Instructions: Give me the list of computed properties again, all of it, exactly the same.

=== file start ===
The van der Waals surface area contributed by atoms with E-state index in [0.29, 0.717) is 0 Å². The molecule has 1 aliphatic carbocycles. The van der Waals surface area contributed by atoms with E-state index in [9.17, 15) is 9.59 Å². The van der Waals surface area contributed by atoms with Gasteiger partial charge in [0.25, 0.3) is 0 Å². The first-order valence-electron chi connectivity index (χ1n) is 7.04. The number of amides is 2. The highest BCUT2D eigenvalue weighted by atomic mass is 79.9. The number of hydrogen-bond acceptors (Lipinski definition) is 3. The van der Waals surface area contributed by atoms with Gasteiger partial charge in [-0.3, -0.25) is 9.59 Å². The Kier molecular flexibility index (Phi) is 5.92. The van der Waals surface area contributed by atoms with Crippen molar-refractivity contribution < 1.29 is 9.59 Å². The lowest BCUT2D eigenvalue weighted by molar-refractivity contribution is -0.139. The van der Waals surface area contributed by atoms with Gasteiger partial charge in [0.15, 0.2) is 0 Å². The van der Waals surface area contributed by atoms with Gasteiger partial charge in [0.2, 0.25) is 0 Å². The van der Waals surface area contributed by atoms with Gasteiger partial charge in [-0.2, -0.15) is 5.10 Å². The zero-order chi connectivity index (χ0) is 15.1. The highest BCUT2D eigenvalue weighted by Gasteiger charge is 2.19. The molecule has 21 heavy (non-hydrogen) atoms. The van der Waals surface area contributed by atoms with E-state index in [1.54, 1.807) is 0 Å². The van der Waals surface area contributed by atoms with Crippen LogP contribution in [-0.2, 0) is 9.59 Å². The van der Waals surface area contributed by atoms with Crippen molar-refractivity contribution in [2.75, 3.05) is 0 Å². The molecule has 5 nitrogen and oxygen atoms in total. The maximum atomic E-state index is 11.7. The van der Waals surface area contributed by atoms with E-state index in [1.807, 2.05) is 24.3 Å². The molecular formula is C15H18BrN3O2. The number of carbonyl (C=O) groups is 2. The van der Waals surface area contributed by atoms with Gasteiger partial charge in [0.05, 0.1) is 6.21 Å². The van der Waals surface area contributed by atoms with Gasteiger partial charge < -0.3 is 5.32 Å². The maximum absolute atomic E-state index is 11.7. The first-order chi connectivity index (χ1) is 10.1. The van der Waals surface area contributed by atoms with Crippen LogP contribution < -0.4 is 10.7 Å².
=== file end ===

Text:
The van der Waals surface area contributed by atoms with E-state index in [0.29, 0.717) is 0 Å². The molecule has 1 aliphatic carbocycles. The van der Waals surface area contributed by atoms with E-state index in [9.17, 15) is 9.59 Å². The van der Waals surface area contributed by atoms with Gasteiger partial charge in [0.25, 0.3) is 0 Å². The first-order valence-electron chi connectivity index (χ1n) is 7.04. The number of amides is 2. The highest BCUT2D eigenvalue weighted by atomic mass is 79.9. The number of hydrogen-bond acceptors (Lipinski definition) is 3. The van der Waals surface area contributed by atoms with Gasteiger partial charge in [-0.3, -0.25) is 9.59 Å². The Kier molecular flexibility index (Phi) is 5.92. The van der Waals surface area contributed by atoms with Crippen molar-refractivity contribution < 1.29 is 9.59 Å². The lowest BCUT2D eigenvalue weighted by molar-refractivity contribution is -0.139. The van der Waals surface area contributed by atoms with Gasteiger partial charge in [0.15, 0.2) is 0 Å². The van der Waals surface area contributed by atoms with Gasteiger partial charge in [0.2, 0.25) is 0 Å². The van der Waals surface area contributed by atoms with Gasteiger partial charge in [-0.2, -0.15) is 5.10 Å². The zero-order chi connectivity index (χ0) is 15.1. The highest BCUT2D eigenvalue weighted by Gasteiger charge is 2.19. The molecule has 21 heavy (non-hydrogen) atoms. The van der Waals surface area contributed by atoms with E-state index in [1.54, 1.807) is 0 Å². The van der Waals surface area contributed by atoms with Crippen LogP contribution in [-0.2, 0) is 9.59 Å². The van der Waals surface area contributed by atoms with Crippen molar-refractivity contribution in [2.75, 3.05) is 0 Å². The molecule has 5 nitrogen and oxygen atoms in total. The maximum atomic E-state index is 11.7. The van der Waals surface area contributed by atoms with E-state index in [1.807, 2.05) is 24.3 Å². The molecular formula is C15H18BrN3O2. The number of carbonyl (C=O) groups is 2. The van der Waals surface area contributed by atoms with Gasteiger partial charge in [0.05, 0.1) is 6.21 Å². The van der Waals surface area contributed by atoms with Gasteiger partial charge < -0.3 is 5.32 Å². The maximum absolute atomic E-state index is 11.7. The first-order chi connectivity index (χ1) is 10.1. The van der Waals surface area contributed by atoms with Crippen LogP contribution < -0.4 is 10.7 Å².